* Cleanzine_logo_3a.jpgCleanzine: your weekly cleaning and hygiene industry newsletter 30th June 2022 Issue no. 1023

Your industry news - first    Number 1 for Recruitment

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Over the 15 years Cleanzine has been broadcasting we've run a few pieces that compare cleaners' wages with wages earned in other industries.

0There's a new report in today's issue and although the future's not rosy for cleaners who are saving up to buy their own home, this has more to do with excessive property prices than it has to do with cleaners being the poorest paid workers in the land. 

For although they're still on the list of those who are most hard-up, they're not at the bottom!

When I joined this industry in the early nineties and for many years after that, contractors could lose crucial members of their workforce if the local supermarket advertised for evening cashiers and night-time shelf fillers. They were paying a fair bit more an hour than the contractors were and this was enough to encourage the cleaners to move on. Back then the emphasis was put on training (leading to promotion) and making cleaners feel valued, which on the face of it is good but if you're not earning enough to feed the family and pay the bills, then however much training you're getting, doesn't matter, does it? When it comes downs to survival, people do what they have to...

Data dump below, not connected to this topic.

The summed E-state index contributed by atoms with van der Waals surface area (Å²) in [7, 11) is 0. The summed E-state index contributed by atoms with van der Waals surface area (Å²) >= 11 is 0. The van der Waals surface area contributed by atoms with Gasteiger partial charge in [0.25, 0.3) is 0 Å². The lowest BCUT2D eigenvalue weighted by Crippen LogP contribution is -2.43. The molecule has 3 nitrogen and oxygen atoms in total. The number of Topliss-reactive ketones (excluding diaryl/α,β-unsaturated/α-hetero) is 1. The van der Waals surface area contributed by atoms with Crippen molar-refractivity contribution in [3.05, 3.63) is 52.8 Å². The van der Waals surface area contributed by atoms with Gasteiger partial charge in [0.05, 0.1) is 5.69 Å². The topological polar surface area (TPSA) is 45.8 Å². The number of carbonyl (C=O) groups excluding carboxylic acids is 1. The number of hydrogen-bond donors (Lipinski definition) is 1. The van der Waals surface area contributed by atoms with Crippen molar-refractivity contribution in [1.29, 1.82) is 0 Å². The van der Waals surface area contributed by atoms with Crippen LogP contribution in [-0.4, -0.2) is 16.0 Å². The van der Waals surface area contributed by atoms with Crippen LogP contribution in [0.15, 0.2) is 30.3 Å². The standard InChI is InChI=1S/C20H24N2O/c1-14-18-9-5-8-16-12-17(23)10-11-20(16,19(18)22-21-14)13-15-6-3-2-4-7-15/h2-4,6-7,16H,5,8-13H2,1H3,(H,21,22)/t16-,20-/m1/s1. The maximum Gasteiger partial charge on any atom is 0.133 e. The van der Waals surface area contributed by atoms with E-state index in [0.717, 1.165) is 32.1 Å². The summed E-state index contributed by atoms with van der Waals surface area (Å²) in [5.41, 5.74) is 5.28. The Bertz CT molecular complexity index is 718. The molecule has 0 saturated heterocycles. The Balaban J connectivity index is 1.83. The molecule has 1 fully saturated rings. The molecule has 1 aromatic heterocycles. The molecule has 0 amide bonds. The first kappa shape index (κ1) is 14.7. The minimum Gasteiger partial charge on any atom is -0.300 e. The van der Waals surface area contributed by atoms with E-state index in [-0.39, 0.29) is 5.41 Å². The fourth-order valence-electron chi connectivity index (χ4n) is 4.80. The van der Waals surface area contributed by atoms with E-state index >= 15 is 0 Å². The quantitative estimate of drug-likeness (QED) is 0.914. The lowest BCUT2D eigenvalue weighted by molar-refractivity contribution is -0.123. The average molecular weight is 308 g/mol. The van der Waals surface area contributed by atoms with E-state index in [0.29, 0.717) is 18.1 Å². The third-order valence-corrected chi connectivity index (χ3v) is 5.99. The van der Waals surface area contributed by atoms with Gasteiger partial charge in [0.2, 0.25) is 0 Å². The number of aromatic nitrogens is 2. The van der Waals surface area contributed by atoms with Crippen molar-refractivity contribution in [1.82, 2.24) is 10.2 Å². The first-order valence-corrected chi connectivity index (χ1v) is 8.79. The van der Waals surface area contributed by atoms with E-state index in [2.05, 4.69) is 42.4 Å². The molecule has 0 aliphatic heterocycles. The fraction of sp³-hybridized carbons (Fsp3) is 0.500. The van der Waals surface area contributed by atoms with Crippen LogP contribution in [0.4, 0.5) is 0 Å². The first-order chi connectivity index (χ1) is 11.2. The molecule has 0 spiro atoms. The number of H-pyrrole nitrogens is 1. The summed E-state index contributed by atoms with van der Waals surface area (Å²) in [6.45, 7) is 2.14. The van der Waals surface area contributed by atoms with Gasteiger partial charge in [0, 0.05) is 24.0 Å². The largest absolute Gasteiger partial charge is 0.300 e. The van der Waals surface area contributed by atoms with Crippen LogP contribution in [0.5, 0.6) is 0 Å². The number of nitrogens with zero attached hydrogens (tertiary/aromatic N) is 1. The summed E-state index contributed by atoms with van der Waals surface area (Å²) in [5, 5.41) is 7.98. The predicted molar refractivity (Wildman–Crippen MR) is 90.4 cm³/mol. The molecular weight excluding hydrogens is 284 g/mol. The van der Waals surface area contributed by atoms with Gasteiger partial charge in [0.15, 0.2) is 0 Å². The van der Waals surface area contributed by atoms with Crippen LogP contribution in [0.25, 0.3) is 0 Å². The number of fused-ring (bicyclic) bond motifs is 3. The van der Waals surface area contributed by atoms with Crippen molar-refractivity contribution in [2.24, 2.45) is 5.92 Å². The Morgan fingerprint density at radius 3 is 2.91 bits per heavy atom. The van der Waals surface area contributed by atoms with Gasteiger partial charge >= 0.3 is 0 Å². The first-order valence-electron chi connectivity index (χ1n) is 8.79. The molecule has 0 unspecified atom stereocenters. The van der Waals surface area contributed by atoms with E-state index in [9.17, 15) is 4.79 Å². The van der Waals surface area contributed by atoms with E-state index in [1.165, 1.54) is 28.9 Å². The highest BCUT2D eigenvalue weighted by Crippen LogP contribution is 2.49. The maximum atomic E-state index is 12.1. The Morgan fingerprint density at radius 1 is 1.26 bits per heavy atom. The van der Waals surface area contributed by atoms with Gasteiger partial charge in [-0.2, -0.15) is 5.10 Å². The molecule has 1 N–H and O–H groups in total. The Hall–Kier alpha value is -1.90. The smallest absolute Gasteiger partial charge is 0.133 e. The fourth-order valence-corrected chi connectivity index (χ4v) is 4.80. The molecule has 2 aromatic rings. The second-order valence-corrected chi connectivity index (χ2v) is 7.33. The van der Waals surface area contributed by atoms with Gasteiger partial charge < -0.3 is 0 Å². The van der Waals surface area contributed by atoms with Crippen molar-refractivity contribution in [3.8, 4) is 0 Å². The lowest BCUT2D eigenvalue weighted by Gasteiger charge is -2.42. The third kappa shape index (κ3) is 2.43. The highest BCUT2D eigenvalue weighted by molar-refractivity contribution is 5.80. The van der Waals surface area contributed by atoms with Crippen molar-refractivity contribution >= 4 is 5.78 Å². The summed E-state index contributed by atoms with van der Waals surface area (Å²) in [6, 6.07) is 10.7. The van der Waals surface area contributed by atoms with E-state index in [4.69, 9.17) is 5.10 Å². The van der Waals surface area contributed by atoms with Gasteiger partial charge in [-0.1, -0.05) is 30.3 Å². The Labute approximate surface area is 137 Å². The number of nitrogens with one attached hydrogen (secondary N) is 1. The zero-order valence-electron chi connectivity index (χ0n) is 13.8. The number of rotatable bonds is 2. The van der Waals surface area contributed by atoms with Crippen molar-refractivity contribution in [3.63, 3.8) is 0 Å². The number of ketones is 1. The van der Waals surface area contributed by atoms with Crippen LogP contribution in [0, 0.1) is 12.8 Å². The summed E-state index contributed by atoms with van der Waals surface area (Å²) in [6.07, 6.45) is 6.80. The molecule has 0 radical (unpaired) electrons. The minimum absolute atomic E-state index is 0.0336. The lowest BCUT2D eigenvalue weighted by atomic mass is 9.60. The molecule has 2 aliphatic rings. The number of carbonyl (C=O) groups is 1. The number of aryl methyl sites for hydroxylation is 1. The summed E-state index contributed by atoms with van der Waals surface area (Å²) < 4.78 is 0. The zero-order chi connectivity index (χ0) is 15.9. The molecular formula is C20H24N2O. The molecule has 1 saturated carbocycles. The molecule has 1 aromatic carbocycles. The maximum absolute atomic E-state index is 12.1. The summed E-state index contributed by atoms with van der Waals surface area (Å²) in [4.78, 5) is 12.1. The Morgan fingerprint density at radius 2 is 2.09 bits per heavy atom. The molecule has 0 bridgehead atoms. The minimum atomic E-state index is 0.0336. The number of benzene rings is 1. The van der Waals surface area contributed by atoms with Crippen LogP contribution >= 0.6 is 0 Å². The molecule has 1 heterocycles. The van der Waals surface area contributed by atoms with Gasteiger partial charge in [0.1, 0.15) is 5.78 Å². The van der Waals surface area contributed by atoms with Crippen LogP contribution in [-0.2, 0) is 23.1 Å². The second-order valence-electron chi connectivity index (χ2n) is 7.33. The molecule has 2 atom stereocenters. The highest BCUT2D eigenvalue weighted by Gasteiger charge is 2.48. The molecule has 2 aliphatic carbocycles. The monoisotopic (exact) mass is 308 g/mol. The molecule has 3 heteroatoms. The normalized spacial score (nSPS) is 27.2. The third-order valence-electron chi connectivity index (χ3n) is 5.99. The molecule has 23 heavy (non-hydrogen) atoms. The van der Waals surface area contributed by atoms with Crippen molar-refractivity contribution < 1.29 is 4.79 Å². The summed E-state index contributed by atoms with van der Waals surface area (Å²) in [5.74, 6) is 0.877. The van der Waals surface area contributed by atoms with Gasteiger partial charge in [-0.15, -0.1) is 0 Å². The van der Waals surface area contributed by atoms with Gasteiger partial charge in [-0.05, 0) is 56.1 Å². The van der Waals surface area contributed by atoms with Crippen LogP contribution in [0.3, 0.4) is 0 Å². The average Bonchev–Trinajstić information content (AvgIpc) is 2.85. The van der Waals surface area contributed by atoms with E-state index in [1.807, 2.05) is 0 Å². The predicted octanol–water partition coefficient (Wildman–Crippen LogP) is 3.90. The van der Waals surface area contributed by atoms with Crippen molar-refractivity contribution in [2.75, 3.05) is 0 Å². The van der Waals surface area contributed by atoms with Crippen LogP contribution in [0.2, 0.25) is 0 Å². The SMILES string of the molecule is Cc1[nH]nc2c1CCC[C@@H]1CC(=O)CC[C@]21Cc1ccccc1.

It was with some delight then that I saw in this latest report that cleaners are moving up the league table and although, on average, they're not earning anything like their worth, their pay is gradually increasing.

I know a lot of this has been down to regular small rises thanks to what was the legislated National Minimum Wage and is now the National Living Wage - which currently stipulates that over-25s must earn £7.50 an hour. Some contractors though, made the decision to pay the Living Wage which is based on the real cost of living. This is currently £8.45 an hour for workers aged over 18, rising to £9.75 in London (www.livingwage.org.uk).

Whenever I speak to the contractors who voluntarily pay that higher rate, they tell me that it was the best decision they've made. They have a stable, happy workforce whose members can concentrate on the job in hand instead of worrying about how they can make ends meet. Staff turnover is reduced, standards are higher and contracts are retained.

I feel our industry is helping spearhead the Living Wage... and for that I applaud all those involved.

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Jan Hobbs

6th July 2017

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